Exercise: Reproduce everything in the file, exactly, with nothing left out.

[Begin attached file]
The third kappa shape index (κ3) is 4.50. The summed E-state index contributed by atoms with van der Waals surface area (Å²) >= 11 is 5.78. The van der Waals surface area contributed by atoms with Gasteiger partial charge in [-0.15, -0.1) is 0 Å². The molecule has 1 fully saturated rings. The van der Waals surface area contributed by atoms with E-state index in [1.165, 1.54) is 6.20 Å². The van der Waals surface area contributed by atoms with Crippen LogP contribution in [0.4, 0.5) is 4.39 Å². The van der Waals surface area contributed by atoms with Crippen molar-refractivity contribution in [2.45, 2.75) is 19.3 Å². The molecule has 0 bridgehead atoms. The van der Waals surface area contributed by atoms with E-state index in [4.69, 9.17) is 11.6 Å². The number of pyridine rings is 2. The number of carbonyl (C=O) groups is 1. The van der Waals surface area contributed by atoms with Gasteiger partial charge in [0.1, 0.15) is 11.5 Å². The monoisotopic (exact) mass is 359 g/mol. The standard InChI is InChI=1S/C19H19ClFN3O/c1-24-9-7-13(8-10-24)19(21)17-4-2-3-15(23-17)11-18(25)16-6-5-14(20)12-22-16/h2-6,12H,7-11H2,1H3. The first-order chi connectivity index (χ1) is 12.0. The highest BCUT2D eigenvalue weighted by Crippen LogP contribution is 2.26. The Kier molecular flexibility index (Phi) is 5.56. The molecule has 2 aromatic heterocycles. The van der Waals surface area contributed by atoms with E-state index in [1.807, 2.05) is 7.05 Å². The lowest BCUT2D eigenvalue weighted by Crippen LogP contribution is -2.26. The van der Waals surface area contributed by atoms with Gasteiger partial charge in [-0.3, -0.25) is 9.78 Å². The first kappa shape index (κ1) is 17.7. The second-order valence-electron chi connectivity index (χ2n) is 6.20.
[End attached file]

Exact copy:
The third kappa shape index (κ3) is 4.50. The summed E-state index contributed by atoms with van der Waals surface area (Å²) >= 11 is 5.78. The van der Waals surface area contributed by atoms with Gasteiger partial charge in [-0.15, -0.1) is 0 Å². The molecule has 1 fully saturated rings. The van der Waals surface area contributed by atoms with E-state index in [1.165, 1.54) is 6.20 Å². The van der Waals surface area contributed by atoms with Crippen LogP contribution in [0.4, 0.5) is 4.39 Å². The van der Waals surface area contributed by atoms with Crippen molar-refractivity contribution in [2.45, 2.75) is 19.3 Å². The molecule has 0 bridgehead atoms. The van der Waals surface area contributed by atoms with E-state index in [4.69, 9.17) is 11.6 Å². The number of pyridine rings is 2. The number of carbonyl (C=O) groups is 1. The van der Waals surface area contributed by atoms with Gasteiger partial charge in [0.1, 0.15) is 11.5 Å². The monoisotopic (exact) mass is 359 g/mol. The standard InChI is InChI=1S/C19H19ClFN3O/c1-24-9-7-13(8-10-24)19(21)17-4-2-3-15(23-17)11-18(25)16-6-5-14(20)12-22-16/h2-6,12H,7-11H2,1H3. The first-order chi connectivity index (χ1) is 12.0. The highest BCUT2D eigenvalue weighted by Crippen LogP contribution is 2.26. The Kier molecular flexibility index (Phi) is 5.56. The molecule has 2 aromatic heterocycles. The van der Waals surface area contributed by atoms with E-state index in [1.807, 2.05) is 7.05 Å². The lowest BCUT2D eigenvalue weighted by Crippen LogP contribution is -2.26. The van der Waals surface area contributed by atoms with Gasteiger partial charge in [-0.3, -0.25) is 9.78 Å². The first kappa shape index (κ1) is 17.7. The second-order valence-electron chi connectivity index (χ2n) is 6.20.